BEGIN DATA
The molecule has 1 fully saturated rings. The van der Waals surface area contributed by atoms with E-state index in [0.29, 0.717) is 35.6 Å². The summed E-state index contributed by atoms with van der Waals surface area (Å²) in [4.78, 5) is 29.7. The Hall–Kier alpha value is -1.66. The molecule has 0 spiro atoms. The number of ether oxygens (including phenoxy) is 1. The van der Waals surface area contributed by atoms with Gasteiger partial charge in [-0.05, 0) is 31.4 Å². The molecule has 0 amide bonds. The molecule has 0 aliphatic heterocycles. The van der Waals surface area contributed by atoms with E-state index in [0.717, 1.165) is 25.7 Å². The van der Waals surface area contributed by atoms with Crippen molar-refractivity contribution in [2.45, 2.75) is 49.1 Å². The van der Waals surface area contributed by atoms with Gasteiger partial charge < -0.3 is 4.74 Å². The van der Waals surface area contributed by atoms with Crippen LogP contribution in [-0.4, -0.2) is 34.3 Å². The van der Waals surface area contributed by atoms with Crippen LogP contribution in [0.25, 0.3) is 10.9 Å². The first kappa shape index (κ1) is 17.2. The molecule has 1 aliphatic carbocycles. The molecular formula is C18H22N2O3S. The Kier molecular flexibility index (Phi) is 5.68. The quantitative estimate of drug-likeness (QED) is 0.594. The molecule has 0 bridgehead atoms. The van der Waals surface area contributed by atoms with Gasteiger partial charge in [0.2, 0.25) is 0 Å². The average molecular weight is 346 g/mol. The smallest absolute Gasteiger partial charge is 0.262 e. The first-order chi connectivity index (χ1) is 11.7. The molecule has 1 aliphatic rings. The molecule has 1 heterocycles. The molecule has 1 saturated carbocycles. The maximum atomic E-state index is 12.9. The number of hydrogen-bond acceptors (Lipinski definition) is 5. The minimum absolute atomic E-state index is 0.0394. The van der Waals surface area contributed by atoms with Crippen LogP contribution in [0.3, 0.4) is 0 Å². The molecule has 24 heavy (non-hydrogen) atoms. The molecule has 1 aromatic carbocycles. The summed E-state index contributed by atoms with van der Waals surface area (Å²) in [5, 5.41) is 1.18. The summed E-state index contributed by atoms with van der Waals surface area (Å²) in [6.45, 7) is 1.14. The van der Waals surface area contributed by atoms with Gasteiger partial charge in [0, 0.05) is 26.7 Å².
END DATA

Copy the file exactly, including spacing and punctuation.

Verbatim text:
The molecule has 1 fully saturated rings. The van der Waals surface area contributed by atoms with E-state index in [0.29, 0.717) is 35.6 Å². The summed E-state index contributed by atoms with van der Waals surface area (Å²) in [4.78, 5) is 29.7. The Hall–Kier alpha value is -1.66. The molecule has 0 spiro atoms. The number of ether oxygens (including phenoxy) is 1. The van der Waals surface area contributed by atoms with Gasteiger partial charge in [-0.05, 0) is 31.4 Å². The molecule has 0 amide bonds. The molecule has 0 aliphatic heterocycles. The van der Waals surface area contributed by atoms with E-state index in [0.717, 1.165) is 25.7 Å². The van der Waals surface area contributed by atoms with Crippen molar-refractivity contribution in [2.45, 2.75) is 49.1 Å². The van der Waals surface area contributed by atoms with Gasteiger partial charge < -0.3 is 4.74 Å². The van der Waals surface area contributed by atoms with Crippen LogP contribution in [-0.4, -0.2) is 34.3 Å². The van der Waals surface area contributed by atoms with Crippen LogP contribution in [0.25, 0.3) is 10.9 Å². The first kappa shape index (κ1) is 17.2. The molecule has 1 aliphatic carbocycles. The molecular formula is C18H22N2O3S. The Kier molecular flexibility index (Phi) is 5.68. The quantitative estimate of drug-likeness (QED) is 0.594. The molecule has 0 bridgehead atoms. The van der Waals surface area contributed by atoms with Gasteiger partial charge in [0.2, 0.25) is 0 Å². The average molecular weight is 346 g/mol. The smallest absolute Gasteiger partial charge is 0.262 e. The first-order chi connectivity index (χ1) is 11.7. The molecule has 1 aliphatic rings. The molecule has 1 heterocycles. The molecule has 1 saturated carbocycles. The maximum atomic E-state index is 12.9. The number of hydrogen-bond acceptors (Lipinski definition) is 5. The minimum absolute atomic E-state index is 0.0394. The van der Waals surface area contributed by atoms with Crippen LogP contribution in [0.3, 0.4) is 0 Å². The molecule has 24 heavy (non-hydrogen) atoms. The molecule has 1 aromatic carbocycles. The summed E-state index contributed by atoms with van der Waals surface area (Å²) in [5, 5.41) is 1.18. The summed E-state index contributed by atoms with van der Waals surface area (Å²) in [6.45, 7) is 1.14. The van der Waals surface area contributed by atoms with Gasteiger partial charge in [0, 0.05) is 26.7 Å².